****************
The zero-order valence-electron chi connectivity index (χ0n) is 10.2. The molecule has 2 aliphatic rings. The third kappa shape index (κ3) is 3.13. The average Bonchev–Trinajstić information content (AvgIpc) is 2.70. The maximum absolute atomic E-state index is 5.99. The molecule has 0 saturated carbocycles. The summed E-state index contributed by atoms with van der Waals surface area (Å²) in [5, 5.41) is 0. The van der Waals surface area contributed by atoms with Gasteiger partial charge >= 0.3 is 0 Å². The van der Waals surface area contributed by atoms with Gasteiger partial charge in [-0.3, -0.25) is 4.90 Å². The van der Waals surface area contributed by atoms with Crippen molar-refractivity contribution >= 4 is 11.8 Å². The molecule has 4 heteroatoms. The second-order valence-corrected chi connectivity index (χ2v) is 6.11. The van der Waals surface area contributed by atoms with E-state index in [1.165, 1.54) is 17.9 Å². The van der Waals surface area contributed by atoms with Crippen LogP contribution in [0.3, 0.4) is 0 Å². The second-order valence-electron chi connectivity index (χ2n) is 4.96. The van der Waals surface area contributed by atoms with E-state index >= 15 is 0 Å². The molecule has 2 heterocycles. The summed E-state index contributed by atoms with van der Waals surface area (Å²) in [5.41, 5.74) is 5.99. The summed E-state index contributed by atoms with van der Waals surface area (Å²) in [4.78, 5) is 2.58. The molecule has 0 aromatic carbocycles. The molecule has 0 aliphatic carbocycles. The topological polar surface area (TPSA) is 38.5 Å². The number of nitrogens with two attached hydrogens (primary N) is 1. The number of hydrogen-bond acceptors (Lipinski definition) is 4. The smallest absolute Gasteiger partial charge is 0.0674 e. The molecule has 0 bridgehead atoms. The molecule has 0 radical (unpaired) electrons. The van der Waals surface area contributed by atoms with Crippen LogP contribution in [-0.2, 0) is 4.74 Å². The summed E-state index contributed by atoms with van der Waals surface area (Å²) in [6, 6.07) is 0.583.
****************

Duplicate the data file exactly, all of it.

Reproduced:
The zero-order valence-electron chi connectivity index (χ0n) is 10.2. The molecule has 2 aliphatic rings. The third kappa shape index (κ3) is 3.13. The average Bonchev–Trinajstić information content (AvgIpc) is 2.70. The maximum absolute atomic E-state index is 5.99. The molecule has 0 saturated carbocycles. The summed E-state index contributed by atoms with van der Waals surface area (Å²) in [5, 5.41) is 0. The van der Waals surface area contributed by atoms with Gasteiger partial charge >= 0.3 is 0 Å². The van der Waals surface area contributed by atoms with Gasteiger partial charge in [-0.3, -0.25) is 4.90 Å². The van der Waals surface area contributed by atoms with Crippen molar-refractivity contribution >= 4 is 11.8 Å². The molecule has 4 heteroatoms. The second-order valence-corrected chi connectivity index (χ2v) is 6.11. The van der Waals surface area contributed by atoms with E-state index in [1.165, 1.54) is 17.9 Å². The van der Waals surface area contributed by atoms with Crippen LogP contribution in [0.3, 0.4) is 0 Å². The second-order valence-electron chi connectivity index (χ2n) is 4.96. The van der Waals surface area contributed by atoms with E-state index >= 15 is 0 Å². The molecule has 2 heterocycles. The summed E-state index contributed by atoms with van der Waals surface area (Å²) in [5.41, 5.74) is 5.99. The summed E-state index contributed by atoms with van der Waals surface area (Å²) in [4.78, 5) is 2.58. The molecule has 0 aromatic carbocycles. The molecule has 0 aliphatic carbocycles. The topological polar surface area (TPSA) is 38.5 Å². The number of nitrogens with two attached hydrogens (primary N) is 1. The number of hydrogen-bond acceptors (Lipinski definition) is 4. The smallest absolute Gasteiger partial charge is 0.0674 e. The molecule has 0 bridgehead atoms. The molecule has 0 radical (unpaired) electrons. The van der Waals surface area contributed by atoms with Crippen LogP contribution in [-0.2, 0) is 4.74 Å². The summed E-state index contributed by atoms with van der Waals surface area (Å²) in [6, 6.07) is 0.583.